10 years on from Victoria’s death, what’s changed?


Children’s social workers say many of the reforms introduced since the death of Victoria Climbié 10 years ago have improved information sharing, but they have highlighted ongoing problems with computer systems.

In an exclusive poll on Community Care’s website, 70% of the 100-plus respondents believed the government was right to split social services in England to create dedicated children’s services departments,

In addition, just over half (51%) thought information sharing between social care and health services had improved over the past 10 years, while 60% said it had improved between children’s social care and police.

However, almost 60% did not think the integrated children’s system had made it easier for children’s services to collect and record information about children in need.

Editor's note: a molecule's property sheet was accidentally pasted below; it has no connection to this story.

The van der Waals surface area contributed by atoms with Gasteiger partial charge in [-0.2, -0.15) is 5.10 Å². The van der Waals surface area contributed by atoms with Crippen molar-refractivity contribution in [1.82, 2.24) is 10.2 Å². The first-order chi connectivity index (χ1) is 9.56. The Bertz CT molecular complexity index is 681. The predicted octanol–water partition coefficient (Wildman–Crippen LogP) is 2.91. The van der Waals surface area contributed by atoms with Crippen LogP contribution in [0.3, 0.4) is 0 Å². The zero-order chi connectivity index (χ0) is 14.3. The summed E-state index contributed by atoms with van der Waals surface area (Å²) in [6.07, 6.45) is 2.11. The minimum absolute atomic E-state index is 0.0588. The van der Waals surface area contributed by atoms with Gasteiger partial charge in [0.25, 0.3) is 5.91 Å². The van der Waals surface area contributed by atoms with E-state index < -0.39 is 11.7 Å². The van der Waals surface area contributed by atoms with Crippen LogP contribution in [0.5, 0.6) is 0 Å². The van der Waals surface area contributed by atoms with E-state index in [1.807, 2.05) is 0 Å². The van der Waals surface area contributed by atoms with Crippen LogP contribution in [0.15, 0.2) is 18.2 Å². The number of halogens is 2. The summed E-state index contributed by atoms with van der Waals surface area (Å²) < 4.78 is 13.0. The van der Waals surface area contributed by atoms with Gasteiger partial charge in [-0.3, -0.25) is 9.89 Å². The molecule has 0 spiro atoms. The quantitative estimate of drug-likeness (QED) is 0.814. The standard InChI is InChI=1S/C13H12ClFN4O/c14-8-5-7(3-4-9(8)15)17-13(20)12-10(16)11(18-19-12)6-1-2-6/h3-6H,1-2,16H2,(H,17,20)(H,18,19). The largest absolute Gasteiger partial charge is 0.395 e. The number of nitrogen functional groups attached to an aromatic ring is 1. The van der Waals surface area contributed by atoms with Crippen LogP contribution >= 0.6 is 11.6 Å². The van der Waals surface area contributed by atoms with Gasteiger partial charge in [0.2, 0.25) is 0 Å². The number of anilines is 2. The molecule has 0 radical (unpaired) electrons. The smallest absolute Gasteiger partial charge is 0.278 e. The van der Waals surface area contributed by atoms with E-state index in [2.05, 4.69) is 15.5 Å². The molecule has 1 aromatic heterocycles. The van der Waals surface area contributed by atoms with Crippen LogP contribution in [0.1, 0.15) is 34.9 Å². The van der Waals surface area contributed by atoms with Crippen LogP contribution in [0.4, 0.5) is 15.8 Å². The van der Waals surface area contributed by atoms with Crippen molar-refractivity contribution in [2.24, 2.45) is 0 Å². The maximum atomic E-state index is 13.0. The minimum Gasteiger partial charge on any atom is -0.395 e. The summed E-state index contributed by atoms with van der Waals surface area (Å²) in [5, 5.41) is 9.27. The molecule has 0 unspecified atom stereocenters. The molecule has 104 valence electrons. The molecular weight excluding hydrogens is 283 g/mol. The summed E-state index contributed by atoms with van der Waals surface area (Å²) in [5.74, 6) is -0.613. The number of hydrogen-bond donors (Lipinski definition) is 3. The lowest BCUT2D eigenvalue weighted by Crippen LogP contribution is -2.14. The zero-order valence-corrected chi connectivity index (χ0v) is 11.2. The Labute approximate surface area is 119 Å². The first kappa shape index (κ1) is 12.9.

One-third said they did not know if the ContactPoint database had improved safeguarding, while 19% said they believed it had and 49% said it had not.

Victoria Climbié died, aged eight, 10 years ago, on 25 February 2000, after being abused by her great-aunt and her boyfriend in Haringey.

Victoria’s death prompted Lord Laming’s inquiry and led to the Every Child Matters programme of reforms and the Children Act 2004.

Related articles:

Privately fostered children seek more help from social workers

Steve Liddicott says planning for looked-after children has improved

 Expert guidance on child protection

The Children Act 20 years on: the Lord Laming verdict

More from Community Care

Comments are closed.